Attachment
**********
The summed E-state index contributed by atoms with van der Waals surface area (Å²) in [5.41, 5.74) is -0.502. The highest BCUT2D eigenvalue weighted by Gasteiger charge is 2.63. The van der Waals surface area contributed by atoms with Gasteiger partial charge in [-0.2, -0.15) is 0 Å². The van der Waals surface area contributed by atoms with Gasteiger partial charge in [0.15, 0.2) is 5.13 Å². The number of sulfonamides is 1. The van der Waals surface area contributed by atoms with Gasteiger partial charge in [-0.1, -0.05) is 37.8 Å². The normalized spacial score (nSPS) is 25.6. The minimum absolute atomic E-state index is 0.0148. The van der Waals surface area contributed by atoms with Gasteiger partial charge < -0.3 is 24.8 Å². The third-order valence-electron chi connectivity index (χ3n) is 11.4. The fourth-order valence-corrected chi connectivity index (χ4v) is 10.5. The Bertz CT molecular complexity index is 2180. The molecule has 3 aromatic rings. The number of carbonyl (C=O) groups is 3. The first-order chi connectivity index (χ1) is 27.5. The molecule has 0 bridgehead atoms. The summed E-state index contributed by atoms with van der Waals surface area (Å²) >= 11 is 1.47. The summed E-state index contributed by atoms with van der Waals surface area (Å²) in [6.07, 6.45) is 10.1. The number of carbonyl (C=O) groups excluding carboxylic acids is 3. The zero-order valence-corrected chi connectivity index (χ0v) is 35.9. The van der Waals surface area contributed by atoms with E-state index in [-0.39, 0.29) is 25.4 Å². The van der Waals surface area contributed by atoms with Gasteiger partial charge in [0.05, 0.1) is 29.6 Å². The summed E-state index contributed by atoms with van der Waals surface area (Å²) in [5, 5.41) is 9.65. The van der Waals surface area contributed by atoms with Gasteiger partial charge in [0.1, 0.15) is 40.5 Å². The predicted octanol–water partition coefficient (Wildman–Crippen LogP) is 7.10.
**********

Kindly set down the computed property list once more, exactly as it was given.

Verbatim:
The summed E-state index contributed by atoms with van der Waals surface area (Å²) in [5.41, 5.74) is -0.502. The highest BCUT2D eigenvalue weighted by Gasteiger charge is 2.63. The van der Waals surface area contributed by atoms with Gasteiger partial charge in [-0.2, -0.15) is 0 Å². The van der Waals surface area contributed by atoms with Gasteiger partial charge in [0.15, 0.2) is 5.13 Å². The number of sulfonamides is 1. The van der Waals surface area contributed by atoms with Gasteiger partial charge in [-0.1, -0.05) is 37.8 Å². The normalized spacial score (nSPS) is 25.6. The minimum absolute atomic E-state index is 0.0148. The van der Waals surface area contributed by atoms with Gasteiger partial charge < -0.3 is 24.8 Å². The third-order valence-electron chi connectivity index (χ3n) is 11.4. The fourth-order valence-corrected chi connectivity index (χ4v) is 10.5. The Bertz CT molecular complexity index is 2180. The molecule has 3 aromatic rings. The number of carbonyl (C=O) groups is 3. The first-order chi connectivity index (χ1) is 27.5. The molecule has 0 bridgehead atoms. The summed E-state index contributed by atoms with van der Waals surface area (Å²) >= 11 is 1.47. The summed E-state index contributed by atoms with van der Waals surface area (Å²) in [6.07, 6.45) is 10.1. The number of carbonyl (C=O) groups excluding carboxylic acids is 3. The zero-order valence-corrected chi connectivity index (χ0v) is 35.9. The van der Waals surface area contributed by atoms with E-state index in [-0.39, 0.29) is 25.4 Å². The van der Waals surface area contributed by atoms with Gasteiger partial charge in [0.05, 0.1) is 29.6 Å². The summed E-state index contributed by atoms with van der Waals surface area (Å²) in [5, 5.41) is 9.65. The van der Waals surface area contributed by atoms with Gasteiger partial charge in [0.1, 0.15) is 40.5 Å². The predicted octanol–water partition coefficient (Wildman–Crippen LogP) is 7.10.